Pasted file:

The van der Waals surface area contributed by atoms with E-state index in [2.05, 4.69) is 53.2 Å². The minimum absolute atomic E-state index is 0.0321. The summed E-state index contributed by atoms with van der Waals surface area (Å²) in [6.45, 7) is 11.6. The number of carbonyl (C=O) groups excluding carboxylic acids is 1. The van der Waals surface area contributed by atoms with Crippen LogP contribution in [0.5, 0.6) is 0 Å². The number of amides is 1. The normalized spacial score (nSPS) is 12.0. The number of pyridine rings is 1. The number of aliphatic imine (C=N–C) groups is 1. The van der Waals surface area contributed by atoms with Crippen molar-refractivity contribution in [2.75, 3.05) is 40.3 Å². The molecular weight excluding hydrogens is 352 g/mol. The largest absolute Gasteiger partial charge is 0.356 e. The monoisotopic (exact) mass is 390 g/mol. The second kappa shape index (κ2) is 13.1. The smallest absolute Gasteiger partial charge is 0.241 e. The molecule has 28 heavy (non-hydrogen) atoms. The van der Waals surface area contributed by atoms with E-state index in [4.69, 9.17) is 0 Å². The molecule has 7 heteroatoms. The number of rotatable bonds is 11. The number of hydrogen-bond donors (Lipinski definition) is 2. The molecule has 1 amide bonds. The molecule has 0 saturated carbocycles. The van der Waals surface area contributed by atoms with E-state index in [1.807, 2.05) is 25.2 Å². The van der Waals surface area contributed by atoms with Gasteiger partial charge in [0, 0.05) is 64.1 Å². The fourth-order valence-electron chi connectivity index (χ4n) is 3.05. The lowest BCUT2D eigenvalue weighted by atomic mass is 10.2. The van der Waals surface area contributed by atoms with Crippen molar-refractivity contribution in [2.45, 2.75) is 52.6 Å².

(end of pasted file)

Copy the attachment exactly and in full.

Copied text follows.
The van der Waals surface area contributed by atoms with E-state index in [2.05, 4.69) is 53.2 Å². The minimum absolute atomic E-state index is 0.0321. The summed E-state index contributed by atoms with van der Waals surface area (Å²) in [6.45, 7) is 11.6. The number of carbonyl (C=O) groups excluding carboxylic acids is 1. The van der Waals surface area contributed by atoms with Crippen LogP contribution in [0.5, 0.6) is 0 Å². The number of amides is 1. The normalized spacial score (nSPS) is 12.0. The number of pyridine rings is 1. The number of aliphatic imine (C=N–C) groups is 1. The van der Waals surface area contributed by atoms with Crippen molar-refractivity contribution in [2.75, 3.05) is 40.3 Å². The molecular weight excluding hydrogens is 352 g/mol. The largest absolute Gasteiger partial charge is 0.356 e. The monoisotopic (exact) mass is 390 g/mol. The second kappa shape index (κ2) is 13.1. The smallest absolute Gasteiger partial charge is 0.241 e. The molecule has 28 heavy (non-hydrogen) atoms. The van der Waals surface area contributed by atoms with E-state index in [4.69, 9.17) is 0 Å². The molecule has 7 heteroatoms. The number of rotatable bonds is 11. The number of hydrogen-bond donors (Lipinski definition) is 2. The molecule has 1 amide bonds. The molecule has 0 saturated carbocycles. The van der Waals surface area contributed by atoms with E-state index in [1.807, 2.05) is 25.2 Å². The van der Waals surface area contributed by atoms with Gasteiger partial charge in [0, 0.05) is 64.1 Å². The fourth-order valence-electron chi connectivity index (χ4n) is 3.05. The lowest BCUT2D eigenvalue weighted by atomic mass is 10.2. The van der Waals surface area contributed by atoms with Crippen molar-refractivity contribution in [2.45, 2.75) is 52.6 Å².